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Basic Instincts:Human Nature and the New Economics

Author: Pete Lunn

Publisher: Marshall Cavendish (29 May 2008)
ISBN: 0462099202

Okay, I admit, ‘economics’ has never been a word to get me instantly excited. But if we have to be excited before we can give something our attention, we are little more (less?) than savages. Happily, Basic Instincts and the New Economics really is exciting, as well as valuable. And right now economics is at the forefront of millions of minds.

Lunn was a neuroscientist and a journalist before he took up economics, and so is a real ‘outsider’ in the field. This gives him an interesting slant.
The essential message of his book is that the standard economic theories about how markets work are simply wrong. They start from abstract models which predict how people (who are assumed to be totally rational creatures) ‘should’ behave, and their numbers are based on the presumption that people do behave in accordance with the theories. But the new behavioural economics which Lunn espouses looks at how people actually behave when making decisions, and applies this knowledge to what happens in economics. Instead of starting from mathematical formulae, it starts with research into behavioural psychology. And this throws up a quite different picture of reality.

Lunn labels the standard view of economics ‘Marketopia’. ‘Marketopia’ assumes people are always rational, always selfish and always fully aware of all buying and selling options available to them. In contrast, Lunn demonstrates (with fascinating nuggets from the psychological research in the field) that people’s real life buying decisions are largely irrational. For example, we place a much higher value on something we own, or that is already familiar, than on something we don’t own or is less familiar – even if the objective value is identical. In addition, people’s buying decisions are quite often surprisingly selfless rather than selfish, and even more often limited by incomplete information. Human beings simply don’t behave as economists say they do.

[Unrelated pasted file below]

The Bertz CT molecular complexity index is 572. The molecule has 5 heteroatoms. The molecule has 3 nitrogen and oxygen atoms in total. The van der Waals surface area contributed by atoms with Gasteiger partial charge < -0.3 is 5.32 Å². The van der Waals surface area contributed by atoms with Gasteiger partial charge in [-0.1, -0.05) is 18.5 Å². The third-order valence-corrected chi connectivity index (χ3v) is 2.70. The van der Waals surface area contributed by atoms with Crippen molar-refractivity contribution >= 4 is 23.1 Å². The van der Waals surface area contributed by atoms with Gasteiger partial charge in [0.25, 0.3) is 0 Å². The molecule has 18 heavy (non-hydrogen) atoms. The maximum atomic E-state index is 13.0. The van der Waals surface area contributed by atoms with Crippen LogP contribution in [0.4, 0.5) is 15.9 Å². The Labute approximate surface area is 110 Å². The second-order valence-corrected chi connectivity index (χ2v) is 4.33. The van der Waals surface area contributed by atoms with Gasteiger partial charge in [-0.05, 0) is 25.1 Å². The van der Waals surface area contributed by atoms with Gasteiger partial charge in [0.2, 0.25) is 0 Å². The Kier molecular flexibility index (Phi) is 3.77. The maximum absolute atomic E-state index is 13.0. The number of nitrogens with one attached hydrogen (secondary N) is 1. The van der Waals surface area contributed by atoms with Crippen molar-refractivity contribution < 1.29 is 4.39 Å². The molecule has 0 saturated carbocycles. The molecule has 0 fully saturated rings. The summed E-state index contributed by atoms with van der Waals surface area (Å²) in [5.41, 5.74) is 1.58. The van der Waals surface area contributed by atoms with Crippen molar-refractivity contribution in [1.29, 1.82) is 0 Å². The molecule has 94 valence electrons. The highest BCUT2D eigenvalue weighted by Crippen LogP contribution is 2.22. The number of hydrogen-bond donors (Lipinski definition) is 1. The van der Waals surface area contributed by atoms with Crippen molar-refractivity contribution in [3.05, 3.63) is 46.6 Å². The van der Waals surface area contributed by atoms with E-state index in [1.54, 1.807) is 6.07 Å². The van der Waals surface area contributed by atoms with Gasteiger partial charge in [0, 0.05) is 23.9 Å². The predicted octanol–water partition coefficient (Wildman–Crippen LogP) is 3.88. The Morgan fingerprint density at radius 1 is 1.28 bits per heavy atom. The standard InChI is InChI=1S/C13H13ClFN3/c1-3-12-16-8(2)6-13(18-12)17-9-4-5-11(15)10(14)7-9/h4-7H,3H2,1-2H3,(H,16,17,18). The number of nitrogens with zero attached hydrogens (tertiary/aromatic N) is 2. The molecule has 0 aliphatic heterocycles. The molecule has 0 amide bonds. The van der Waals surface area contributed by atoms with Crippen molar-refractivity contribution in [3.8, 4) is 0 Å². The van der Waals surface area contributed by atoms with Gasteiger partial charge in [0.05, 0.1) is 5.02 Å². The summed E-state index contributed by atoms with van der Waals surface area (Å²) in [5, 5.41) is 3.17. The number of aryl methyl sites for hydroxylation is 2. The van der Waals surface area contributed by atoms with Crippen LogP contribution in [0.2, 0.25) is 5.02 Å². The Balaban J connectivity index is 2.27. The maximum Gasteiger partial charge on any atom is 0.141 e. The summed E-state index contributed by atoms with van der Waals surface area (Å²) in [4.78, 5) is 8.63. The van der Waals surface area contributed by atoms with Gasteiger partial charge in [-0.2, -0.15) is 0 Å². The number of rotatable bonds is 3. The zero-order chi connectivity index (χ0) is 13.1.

This new take on how and why people buy and sell is fascinating in itself, and will make you stop and think before you make your very next buying decision. But it is also a wonderfully clear illustration of the traps that ‘protectionism’ of ideas can lead you into. In their efforts to shore up their theories, the economists have often had to construct more and more elaborate and contorted ‘explanations’ of how it all works – when really they should have been open-minded enough to see that the old presumptions were just wrong, and start afresh.

As I was reading this I could not help being reminded of the old ‘geocentric’ model of the universe which maintained that the sun and everything else revolved around the earth. This was the starting assumption. All new observational data somehow had to be made to fit with this ‘truth’. This required huge amounts of effort from gifted and intelligent scientists to elaborate their theories further to take account of all the anomalies they saw, and protect the ‘truth’. Lunn himself draws the same comparison.

The prose is lively, fast moving and witty. Because politicians so often listen to economic theorists when implementing policy, this book is both timely and extremely relevant.

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